When Disaster Strikes: Why so many Australians are inadequately insured
Booth, K, When Disaster Strikes: Why so many Australians are inadequately insured, Proceedings, 2016 Geography and Spatial Sciences Conference, 7-8 June 2016, Hobart, Australia, pp. 1. (2016) [Conference Extract]
Insurance is increasingly identified as the disaster management technique of choice. Yet significant rates of non-insurance and under-insurance in Australia raise questions about the effectiveness of insurance in light of the predicted increase in natural disaster events.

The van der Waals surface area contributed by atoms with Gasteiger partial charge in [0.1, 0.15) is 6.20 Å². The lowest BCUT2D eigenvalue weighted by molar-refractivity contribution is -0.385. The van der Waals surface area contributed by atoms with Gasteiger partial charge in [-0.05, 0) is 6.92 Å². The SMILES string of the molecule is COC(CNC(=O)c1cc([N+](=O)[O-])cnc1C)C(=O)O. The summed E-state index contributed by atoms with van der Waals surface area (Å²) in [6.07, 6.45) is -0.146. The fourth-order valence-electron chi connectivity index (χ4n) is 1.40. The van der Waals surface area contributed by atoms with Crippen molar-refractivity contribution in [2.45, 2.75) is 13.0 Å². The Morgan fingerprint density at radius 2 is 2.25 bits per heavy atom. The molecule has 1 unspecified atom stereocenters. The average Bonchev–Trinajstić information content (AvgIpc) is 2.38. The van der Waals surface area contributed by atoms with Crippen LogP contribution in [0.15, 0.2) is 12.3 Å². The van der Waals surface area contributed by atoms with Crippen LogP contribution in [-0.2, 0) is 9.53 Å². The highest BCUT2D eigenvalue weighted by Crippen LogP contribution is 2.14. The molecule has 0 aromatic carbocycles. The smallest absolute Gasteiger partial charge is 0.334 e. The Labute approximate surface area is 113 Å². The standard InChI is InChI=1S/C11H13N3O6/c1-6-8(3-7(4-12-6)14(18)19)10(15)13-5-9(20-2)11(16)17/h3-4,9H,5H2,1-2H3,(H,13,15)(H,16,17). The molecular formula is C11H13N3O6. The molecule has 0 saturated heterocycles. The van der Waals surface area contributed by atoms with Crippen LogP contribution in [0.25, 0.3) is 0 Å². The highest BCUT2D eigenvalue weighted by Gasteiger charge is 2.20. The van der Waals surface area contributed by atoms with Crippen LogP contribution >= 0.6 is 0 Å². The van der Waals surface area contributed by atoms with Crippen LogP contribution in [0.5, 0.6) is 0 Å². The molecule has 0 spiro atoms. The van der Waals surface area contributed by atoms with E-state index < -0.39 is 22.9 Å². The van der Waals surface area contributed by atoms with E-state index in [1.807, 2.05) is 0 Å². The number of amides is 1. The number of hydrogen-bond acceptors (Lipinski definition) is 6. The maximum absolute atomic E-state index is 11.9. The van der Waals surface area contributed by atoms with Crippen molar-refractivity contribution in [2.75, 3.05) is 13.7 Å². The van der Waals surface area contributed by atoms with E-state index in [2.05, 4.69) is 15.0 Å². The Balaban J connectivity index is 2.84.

While affordability is a recognised contributor for under-insurance, our pilot research indicates that insurance decision-making is informed by a range of complex and interconnected factors. We interviewed householders in areas at high risk of bushfire and identified four themes – trade-offs, networks, virtue and promise. We observe that householders undertake a range of trade-offs when deciding to purchase insurance and that these trade-offs are informed by family networks, social morality associated with who does and does not have insurance, uncertainty and anxiety created through a lack of transparency on behalf of insurers, and confusion about replacing household items that are hand-me-downs or second hand. Attempts at calculation for insurance coverage are driven by conflicting emotions, morality and the ‘broken promise’ of insurance, rather than financial accountancy. For our participants this provides a stronger logic for choosing not to have insurance than for having insurance. Such findings have significant implications for on-going research, and the utilisation and effectiveness of insurance in disaster management and planning.